KBB Editors' Overview
By KBB.com Editors
Die-hard Jeep fans may once have worried that any attempt to redesign the Jeep Liberty would have it go soft, but that hasn't happened. The latest model to carry the Liberty name saw a complete remake in 2008, which included a long list of new features, an improved ride, better handling and better fuel economy. At the same time, a pair of very capable four-wheel drive systems, a highly functional interior and a more rugged styling theme allow the Liberty to retain its off-road roots. While it's difficult to meet the various needs of modern SUV buyers, Jeep fans can rest easy knowing the latest Liberty still embodies all that the Jeep brand has come to represent.
You'll Like This Car If...
You'll like the Jeep Liberty if you want a mid-size SUV with rugged good looks, room for five and go-anywhere off-road capabilities. Plus, the Sky Slider Roof lets you have open air fun without the added noise and security concerns of owning a soft-top Jeep Wrangler.
You May Not Like This Car If...
You may not like the Jeep Liberty if you don't plan to venture away from paved roads. By focusing strictly on on-road handling, many newer crossover SUVs offer more comfort and efficiency than the Liberty while still offering SUV roominess. The Liberty's fuel economy is also less than impressive.
What's New for 2010
Limited trims receive more standard equipment, while all models are now outfitted with Jeep's Interactive Decel Fuel Cutoff (iDFSO), a fuel saving mechanism that cuts fuel to the engine when decelerating.
The 2010 Jeep Liberty must contend with both on- and off-road driving situations and it manages to perform admirably in both. At freeway speeds, the revised suspension provides a smooth and quiet ride, yet on winding roads the steering is responsive and body lean is well controlled. However, it is away from paved roads where the Jeep Liberty really shines, with two highly capable four-wheel drive systems, All-speed Traction Control, Hill Descent Control, Hill Start Assist and anti-lock brakes with rough road detection giving the Liberty truly impressive off-road credentials. The Liberty's V6 provides plenty of power for tackling demanding trails, but on the open road it feels lethargic, requiring frequent downshifts to maintain speed when traveling uphill.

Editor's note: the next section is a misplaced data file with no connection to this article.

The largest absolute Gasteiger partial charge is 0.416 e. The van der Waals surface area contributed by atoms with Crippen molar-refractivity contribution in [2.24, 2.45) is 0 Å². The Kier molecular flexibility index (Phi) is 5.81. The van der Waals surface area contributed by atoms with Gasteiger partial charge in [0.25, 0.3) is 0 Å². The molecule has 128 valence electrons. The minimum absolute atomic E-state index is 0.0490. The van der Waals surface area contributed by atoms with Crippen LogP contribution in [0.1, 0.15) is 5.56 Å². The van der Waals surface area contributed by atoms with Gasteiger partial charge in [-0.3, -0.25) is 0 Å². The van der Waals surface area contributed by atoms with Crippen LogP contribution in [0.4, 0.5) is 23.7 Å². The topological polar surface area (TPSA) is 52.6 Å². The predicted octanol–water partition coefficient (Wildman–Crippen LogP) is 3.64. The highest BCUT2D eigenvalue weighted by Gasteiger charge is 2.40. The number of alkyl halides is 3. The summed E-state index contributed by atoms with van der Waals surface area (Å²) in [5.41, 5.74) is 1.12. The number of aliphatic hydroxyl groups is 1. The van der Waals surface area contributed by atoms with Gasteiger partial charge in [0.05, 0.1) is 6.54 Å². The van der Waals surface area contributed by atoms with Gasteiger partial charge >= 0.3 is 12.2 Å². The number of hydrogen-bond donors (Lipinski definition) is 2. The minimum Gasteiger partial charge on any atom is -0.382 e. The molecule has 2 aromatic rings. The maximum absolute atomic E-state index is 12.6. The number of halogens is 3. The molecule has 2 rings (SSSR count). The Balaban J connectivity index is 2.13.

Sky Slider Roof
Opening the optional Sky Slider Roof lets the sun shine in and the breeze waft around the cabin, yet with the soft-top closed interior noise is on par with the standard metal-roof Jeep Liberty.
Uconnect Infotainment System
Combining a hands-free phone system, voice-recognition, 30 gigabyte digital music storage, GPS navigation and real-time traffic information, the Liberty's Uconnect tunes option offers lots of information, communication and entertainment resources in one easy-to-use device.
The interior of the 2010 Jeep Liberty offers the clean, functional simplicity one expects from a Jeep. From the perspective of off-road enthusiasts, the Liberty's easy-to-clean, hard plastic interior is ideal, but those who enjoy a bit of panache from a vehicle's interior should opt for the Limited trim's "Comfort and Convenience" package and the available Uconnect infotainment system. Head room is good in all seating positions; however, with the front seats adjusted for normal-sized adults, rear-seat leg room can be tight. Cargo space behind the second row is good, but those needing more space will appreciate standard 60/40 flat-folding rear seats and the optional folding front-passenger seat.